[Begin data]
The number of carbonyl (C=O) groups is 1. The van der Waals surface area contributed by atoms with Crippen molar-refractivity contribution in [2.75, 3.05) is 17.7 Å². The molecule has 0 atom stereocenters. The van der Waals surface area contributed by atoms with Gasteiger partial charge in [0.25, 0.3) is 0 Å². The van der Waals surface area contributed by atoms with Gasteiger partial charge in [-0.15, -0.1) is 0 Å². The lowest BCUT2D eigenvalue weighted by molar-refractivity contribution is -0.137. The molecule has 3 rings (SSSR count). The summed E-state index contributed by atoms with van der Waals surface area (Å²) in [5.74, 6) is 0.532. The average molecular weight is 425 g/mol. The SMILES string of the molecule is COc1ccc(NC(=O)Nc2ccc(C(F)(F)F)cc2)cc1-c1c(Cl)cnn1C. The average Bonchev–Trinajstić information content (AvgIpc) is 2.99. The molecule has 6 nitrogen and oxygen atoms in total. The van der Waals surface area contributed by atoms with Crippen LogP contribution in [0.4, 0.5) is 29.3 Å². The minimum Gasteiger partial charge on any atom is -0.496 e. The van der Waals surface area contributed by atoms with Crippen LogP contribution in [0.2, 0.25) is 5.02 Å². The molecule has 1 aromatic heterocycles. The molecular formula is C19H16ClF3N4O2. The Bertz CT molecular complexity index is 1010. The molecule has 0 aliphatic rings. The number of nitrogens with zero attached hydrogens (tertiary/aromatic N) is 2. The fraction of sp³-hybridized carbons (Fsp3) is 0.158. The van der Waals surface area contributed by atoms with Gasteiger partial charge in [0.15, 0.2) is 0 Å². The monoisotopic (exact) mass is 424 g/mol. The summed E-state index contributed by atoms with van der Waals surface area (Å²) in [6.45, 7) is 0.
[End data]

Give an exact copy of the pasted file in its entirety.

The number of carbonyl (C=O) groups is 1. The van der Waals surface area contributed by atoms with Crippen molar-refractivity contribution in [2.75, 3.05) is 17.7 Å². The molecule has 0 atom stereocenters. The van der Waals surface area contributed by atoms with Gasteiger partial charge in [0.25, 0.3) is 0 Å². The van der Waals surface area contributed by atoms with Gasteiger partial charge in [-0.15, -0.1) is 0 Å². The lowest BCUT2D eigenvalue weighted by molar-refractivity contribution is -0.137. The molecule has 3 rings (SSSR count). The summed E-state index contributed by atoms with van der Waals surface area (Å²) in [5.74, 6) is 0.532. The average molecular weight is 425 g/mol. The SMILES string of the molecule is COc1ccc(NC(=O)Nc2ccc(C(F)(F)F)cc2)cc1-c1c(Cl)cnn1C. The average Bonchev–Trinajstić information content (AvgIpc) is 2.99. The molecule has 6 nitrogen and oxygen atoms in total. The van der Waals surface area contributed by atoms with Crippen LogP contribution in [0.4, 0.5) is 29.3 Å². The minimum Gasteiger partial charge on any atom is -0.496 e. The van der Waals surface area contributed by atoms with Crippen LogP contribution in [0.2, 0.25) is 5.02 Å². The molecule has 1 aromatic heterocycles. The molecular formula is C19H16ClF3N4O2. The Bertz CT molecular complexity index is 1010. The molecule has 0 aliphatic rings. The number of nitrogens with zero attached hydrogens (tertiary/aromatic N) is 2. The fraction of sp³-hybridized carbons (Fsp3) is 0.158. The van der Waals surface area contributed by atoms with Gasteiger partial charge in [0.15, 0.2) is 0 Å². The monoisotopic (exact) mass is 424 g/mol. The summed E-state index contributed by atoms with van der Waals surface area (Å²) in [6.45, 7) is 0.